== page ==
Sensory Processing Concerns: What is it and how can a Sensory Diet help? Part 2

In our last newsletter, we discussed Sensory Processing Disorder’s symptoms, possible causes and where to refer our patients suspected of this. This week we will discuss possible treatment and activities that are beneficial.
Most OTs will work in session to develop sensory activities that can help with sensory processing concerns. This is referred to as sensory integration therapy. This is based on an assessment as well as observations of the child’s responses to a variety of environments and different sensory activities. These can then be “prescribed” as a sensory diet to be followed at home. A sensory diet is a group of activities that are specifically scheduled into a child’s day to assist with attention, arousal, self-regulation and adaptive responses. The goal is to keep the child feeling “calm” and sensorily organized to allow them to attend, learn and stay regulated to the best of their ability. A sensory diet is used both as a treatment strategy when behavior is problematic as well as a preventative tool to use during situations that can cause sensory overwhelm. The activities in a sensory diet need to be flexible and fluid because what works one day or in a particular situation may not work another day or in a different situation. They should also be fun to encourage children to participate in the activities!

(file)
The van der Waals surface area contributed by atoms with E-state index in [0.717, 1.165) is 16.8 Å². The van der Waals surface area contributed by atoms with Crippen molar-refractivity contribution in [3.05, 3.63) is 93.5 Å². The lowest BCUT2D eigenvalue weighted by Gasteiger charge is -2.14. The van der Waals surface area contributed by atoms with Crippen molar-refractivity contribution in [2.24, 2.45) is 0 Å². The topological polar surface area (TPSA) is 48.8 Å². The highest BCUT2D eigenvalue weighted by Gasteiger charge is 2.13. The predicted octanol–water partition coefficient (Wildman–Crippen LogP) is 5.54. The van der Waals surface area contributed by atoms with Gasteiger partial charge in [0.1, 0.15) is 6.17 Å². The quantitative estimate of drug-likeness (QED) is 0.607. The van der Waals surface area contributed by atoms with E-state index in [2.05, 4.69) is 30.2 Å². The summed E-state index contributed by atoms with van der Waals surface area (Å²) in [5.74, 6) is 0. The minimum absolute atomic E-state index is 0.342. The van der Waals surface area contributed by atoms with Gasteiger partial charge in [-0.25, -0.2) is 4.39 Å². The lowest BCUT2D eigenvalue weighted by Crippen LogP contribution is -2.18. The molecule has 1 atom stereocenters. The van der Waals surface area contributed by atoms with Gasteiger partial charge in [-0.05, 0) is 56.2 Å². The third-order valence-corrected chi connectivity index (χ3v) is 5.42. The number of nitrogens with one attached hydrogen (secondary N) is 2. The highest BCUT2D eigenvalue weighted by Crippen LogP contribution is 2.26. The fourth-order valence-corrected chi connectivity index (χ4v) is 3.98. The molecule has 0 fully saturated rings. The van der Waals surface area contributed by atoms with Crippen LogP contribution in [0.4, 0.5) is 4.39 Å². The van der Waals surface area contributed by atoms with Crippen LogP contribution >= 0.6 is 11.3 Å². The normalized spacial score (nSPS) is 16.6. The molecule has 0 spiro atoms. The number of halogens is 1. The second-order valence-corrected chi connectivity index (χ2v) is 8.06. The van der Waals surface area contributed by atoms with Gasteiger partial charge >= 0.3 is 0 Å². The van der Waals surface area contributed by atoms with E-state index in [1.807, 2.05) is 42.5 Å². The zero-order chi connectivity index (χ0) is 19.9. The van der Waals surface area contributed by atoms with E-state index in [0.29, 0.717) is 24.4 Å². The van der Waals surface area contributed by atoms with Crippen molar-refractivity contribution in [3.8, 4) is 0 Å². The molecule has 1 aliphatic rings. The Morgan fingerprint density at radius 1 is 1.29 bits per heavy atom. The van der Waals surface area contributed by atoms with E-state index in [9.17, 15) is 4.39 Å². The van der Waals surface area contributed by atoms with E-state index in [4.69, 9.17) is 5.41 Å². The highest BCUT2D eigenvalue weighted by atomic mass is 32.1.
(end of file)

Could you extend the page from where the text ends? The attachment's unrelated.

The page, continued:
Examples of Specific Activities
Activities used in a sensory diet can be broken down into different categories: physical, tactile, visual, oral, and auditory. Physical activities are the easiest to start with and can involve heavy work. Examples of physical activities include: wheelbarrow walking, pushing something heavy, swinging, wearing a weighted vest or heavy backpack, and having access to fidget toys. Examples of tactile activities include: playing with play-doh or kinetic sand, playing with shaving cream, and water play. An example of a visual activity that could be part of a sensory diet includes using a flashlight to narrow visual attention on a book. Examples of oral activities include chewing on gum or chewing on a chew toy. Lastly examples of auditory activities include using “white noise” or noise cancelling headphones.
While it is important for a child and family to work with a professional in setting up a sensory diet to make sure a sensory activity isn’t in fact making the self regulation or problematic behavior worse, parents will often notice that a sensory activity is helpful for their child particularly when they seem dysregulated. It can be helpful to ask parents if they notice that anything is helpful or makes things worse and encourage them to incorporate helpful activities into the child’s daily schedule.
In summary, many children struggle with sensory processing challenges. This can either occur on its own or can co-occur with other challenges including ADHD, Autism, and Anxiety. It is important as primary care providers to ask about any sensory difficulties and be able to further assess to determine if additional assessment and treatment could be helpful.
AUTHOR: Charmi Patel Rao MD, DFAACAP
Co-Medical Director, Vista Hill Foundation
Health Science Clinical Professor, UCSD Department of Psychiatry
President, San Diego Academy of Child and Adolescent Psychiatry
Posted in Uncategorized.